“We were shocked and deeply saddened to learn of the death of Sir David Amess. Our thoughts are with his family, friends, and colleagues at this distressing time.
“The attack on Sir David demonstrates how important it is that we build a society free from hate, fear, and hostility. This appalling event must become a line in the sand - a point from which politics changes for good.
“We urge the Members of Parliament who have, since Sir David’s murder, spoken with such compassion and warmth about their colleague to always act in that same spirit whether it be in addressing one another or the public at-large. What kind of message must the public receive when they see politicians boo, jeer, and holler at one another during Prime Minister’s Question Time? That kind of behaviour would not be accepted in any other workplace and it has no place in our democracy. It’s time we banned brutish behaviour in the Commons and embedded a form of debate based on listening, respect, and cooperation.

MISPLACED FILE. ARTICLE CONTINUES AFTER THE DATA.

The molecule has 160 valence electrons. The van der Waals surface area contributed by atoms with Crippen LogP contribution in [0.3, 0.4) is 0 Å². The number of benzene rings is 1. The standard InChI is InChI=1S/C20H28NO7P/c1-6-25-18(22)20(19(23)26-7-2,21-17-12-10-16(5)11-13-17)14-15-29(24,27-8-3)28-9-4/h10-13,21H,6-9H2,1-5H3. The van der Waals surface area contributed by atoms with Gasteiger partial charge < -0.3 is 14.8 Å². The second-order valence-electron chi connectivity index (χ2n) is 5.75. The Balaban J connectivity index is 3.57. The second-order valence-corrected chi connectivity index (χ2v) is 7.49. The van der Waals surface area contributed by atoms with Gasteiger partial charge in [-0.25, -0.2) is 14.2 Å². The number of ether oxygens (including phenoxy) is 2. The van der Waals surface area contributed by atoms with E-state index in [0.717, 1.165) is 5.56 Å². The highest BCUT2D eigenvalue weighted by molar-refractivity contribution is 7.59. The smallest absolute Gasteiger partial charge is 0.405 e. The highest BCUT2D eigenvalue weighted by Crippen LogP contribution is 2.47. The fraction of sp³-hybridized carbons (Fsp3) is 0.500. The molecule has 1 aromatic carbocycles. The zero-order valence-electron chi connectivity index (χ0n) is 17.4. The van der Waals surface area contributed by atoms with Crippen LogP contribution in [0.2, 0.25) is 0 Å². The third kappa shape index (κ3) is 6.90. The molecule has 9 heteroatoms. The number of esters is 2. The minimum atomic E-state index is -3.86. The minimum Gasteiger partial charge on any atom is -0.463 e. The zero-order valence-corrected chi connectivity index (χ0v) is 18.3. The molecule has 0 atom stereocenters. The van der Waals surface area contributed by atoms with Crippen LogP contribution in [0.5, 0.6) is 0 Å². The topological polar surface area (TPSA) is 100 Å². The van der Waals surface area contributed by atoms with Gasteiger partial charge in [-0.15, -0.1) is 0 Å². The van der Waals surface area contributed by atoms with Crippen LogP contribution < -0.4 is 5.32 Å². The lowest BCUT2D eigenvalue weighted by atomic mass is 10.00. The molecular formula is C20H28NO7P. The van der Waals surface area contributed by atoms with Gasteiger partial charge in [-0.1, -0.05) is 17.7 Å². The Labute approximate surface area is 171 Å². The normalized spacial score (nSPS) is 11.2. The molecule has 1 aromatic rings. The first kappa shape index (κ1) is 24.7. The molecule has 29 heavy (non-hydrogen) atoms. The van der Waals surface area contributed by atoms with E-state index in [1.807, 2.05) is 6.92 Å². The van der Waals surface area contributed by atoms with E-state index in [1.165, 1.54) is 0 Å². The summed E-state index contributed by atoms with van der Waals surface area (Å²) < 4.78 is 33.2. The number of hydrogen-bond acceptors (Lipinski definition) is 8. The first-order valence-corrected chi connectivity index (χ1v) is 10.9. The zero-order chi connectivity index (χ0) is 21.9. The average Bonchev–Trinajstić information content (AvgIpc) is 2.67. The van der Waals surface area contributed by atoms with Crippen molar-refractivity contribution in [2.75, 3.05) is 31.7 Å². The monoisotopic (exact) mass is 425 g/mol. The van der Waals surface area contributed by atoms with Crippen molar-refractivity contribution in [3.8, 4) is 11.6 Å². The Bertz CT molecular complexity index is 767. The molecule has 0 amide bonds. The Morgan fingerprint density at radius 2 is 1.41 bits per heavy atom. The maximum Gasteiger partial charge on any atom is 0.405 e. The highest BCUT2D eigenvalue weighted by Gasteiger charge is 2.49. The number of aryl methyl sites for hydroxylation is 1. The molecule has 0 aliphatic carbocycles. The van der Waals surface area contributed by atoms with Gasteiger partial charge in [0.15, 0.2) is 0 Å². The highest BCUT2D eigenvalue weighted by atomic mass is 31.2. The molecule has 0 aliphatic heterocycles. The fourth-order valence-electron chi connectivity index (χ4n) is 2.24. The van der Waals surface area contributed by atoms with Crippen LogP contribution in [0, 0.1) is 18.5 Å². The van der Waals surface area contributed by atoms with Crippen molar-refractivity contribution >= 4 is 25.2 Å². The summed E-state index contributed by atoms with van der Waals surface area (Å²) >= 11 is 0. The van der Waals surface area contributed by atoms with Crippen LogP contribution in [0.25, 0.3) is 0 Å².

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“We should also rid our politics of lies and deceit. A few rogue politicians have made it appear that lying in politics is the norm - eroding trust and confidence in the process. We need to create new rules to ensure that politicians who deliberately lie to the public are held accountable for their actions.
“We must seek to tackle one of the most common sources of hate: social media. Social media sites benefit from users who share the most controversial and inciting content. This cannot be allowed to continue. The Online Safety Bill, soon to be debated in parliament, must meet its ambitions of creating an online environment free from abuse by reducing the reach and number of anonymous accounts and by requiring social media companies proactively prevent the circulation of malicious material.
“Finally, we urge the prime minister to double-down on his efforts to ‘level-up’ society. The UK has repeatedly failed to adopt the United Nations’ recommendation to introduce rights to social and economic security. That must be changed immediately so that the UK can become a country of security, safety, and inclusion for all. Investment in public services, community programmes, and outreach projects are the way that we build a more inclusive society where everyone can feel supported and engaged. That way we can curtail the supply of anger, venom, and animosity that fuelled the appalling attack on Sir David.”
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